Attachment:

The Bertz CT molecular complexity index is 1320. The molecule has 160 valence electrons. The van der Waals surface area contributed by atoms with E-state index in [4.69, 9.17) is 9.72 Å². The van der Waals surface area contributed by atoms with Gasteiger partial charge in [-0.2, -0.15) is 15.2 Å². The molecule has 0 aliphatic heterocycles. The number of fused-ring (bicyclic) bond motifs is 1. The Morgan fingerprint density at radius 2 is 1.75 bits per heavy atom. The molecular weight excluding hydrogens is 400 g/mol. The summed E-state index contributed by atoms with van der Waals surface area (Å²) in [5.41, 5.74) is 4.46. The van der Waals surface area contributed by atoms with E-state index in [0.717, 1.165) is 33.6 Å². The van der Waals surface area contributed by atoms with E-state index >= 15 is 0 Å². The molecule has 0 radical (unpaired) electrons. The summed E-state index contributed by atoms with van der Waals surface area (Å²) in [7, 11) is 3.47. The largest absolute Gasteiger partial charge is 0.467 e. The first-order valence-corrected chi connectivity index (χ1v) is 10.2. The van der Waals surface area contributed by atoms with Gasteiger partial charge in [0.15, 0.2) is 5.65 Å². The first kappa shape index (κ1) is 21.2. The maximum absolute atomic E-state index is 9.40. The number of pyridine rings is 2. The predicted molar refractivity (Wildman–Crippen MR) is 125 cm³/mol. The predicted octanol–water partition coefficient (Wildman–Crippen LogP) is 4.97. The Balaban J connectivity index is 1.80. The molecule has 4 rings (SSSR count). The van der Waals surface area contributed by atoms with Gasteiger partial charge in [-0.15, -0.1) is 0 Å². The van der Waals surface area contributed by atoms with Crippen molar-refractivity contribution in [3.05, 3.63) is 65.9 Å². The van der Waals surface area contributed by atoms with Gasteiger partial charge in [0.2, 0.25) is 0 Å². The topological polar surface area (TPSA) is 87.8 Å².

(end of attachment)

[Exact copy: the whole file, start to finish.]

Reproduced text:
The Bertz CT molecular complexity index is 1320. The molecule has 160 valence electrons. The van der Waals surface area contributed by atoms with E-state index in [4.69, 9.17) is 9.72 Å². The van der Waals surface area contributed by atoms with Gasteiger partial charge in [-0.2, -0.15) is 15.2 Å². The molecule has 0 aliphatic heterocycles. The number of fused-ring (bicyclic) bond motifs is 1. The Morgan fingerprint density at radius 2 is 1.75 bits per heavy atom. The molecular weight excluding hydrogens is 400 g/mol. The summed E-state index contributed by atoms with van der Waals surface area (Å²) in [5.41, 5.74) is 4.46. The van der Waals surface area contributed by atoms with E-state index in [0.717, 1.165) is 33.6 Å². The van der Waals surface area contributed by atoms with E-state index >= 15 is 0 Å². The molecule has 0 radical (unpaired) electrons. The summed E-state index contributed by atoms with van der Waals surface area (Å²) in [7, 11) is 3.47. The largest absolute Gasteiger partial charge is 0.467 e. The first-order valence-corrected chi connectivity index (χ1v) is 10.2. The van der Waals surface area contributed by atoms with Gasteiger partial charge in [0.15, 0.2) is 5.65 Å². The first kappa shape index (κ1) is 21.2. The maximum absolute atomic E-state index is 9.40. The number of pyridine rings is 2. The predicted molar refractivity (Wildman–Crippen MR) is 125 cm³/mol. The predicted octanol–water partition coefficient (Wildman–Crippen LogP) is 4.97. The Balaban J connectivity index is 1.80. The molecule has 4 rings (SSSR count). The van der Waals surface area contributed by atoms with Gasteiger partial charge in [-0.15, -0.1) is 0 Å². The van der Waals surface area contributed by atoms with Crippen molar-refractivity contribution in [3.05, 3.63) is 65.9 Å². The van der Waals surface area contributed by atoms with Gasteiger partial charge in [0.2, 0.25) is 0 Å². The topological polar surface area (TPSA) is 87.8 Å².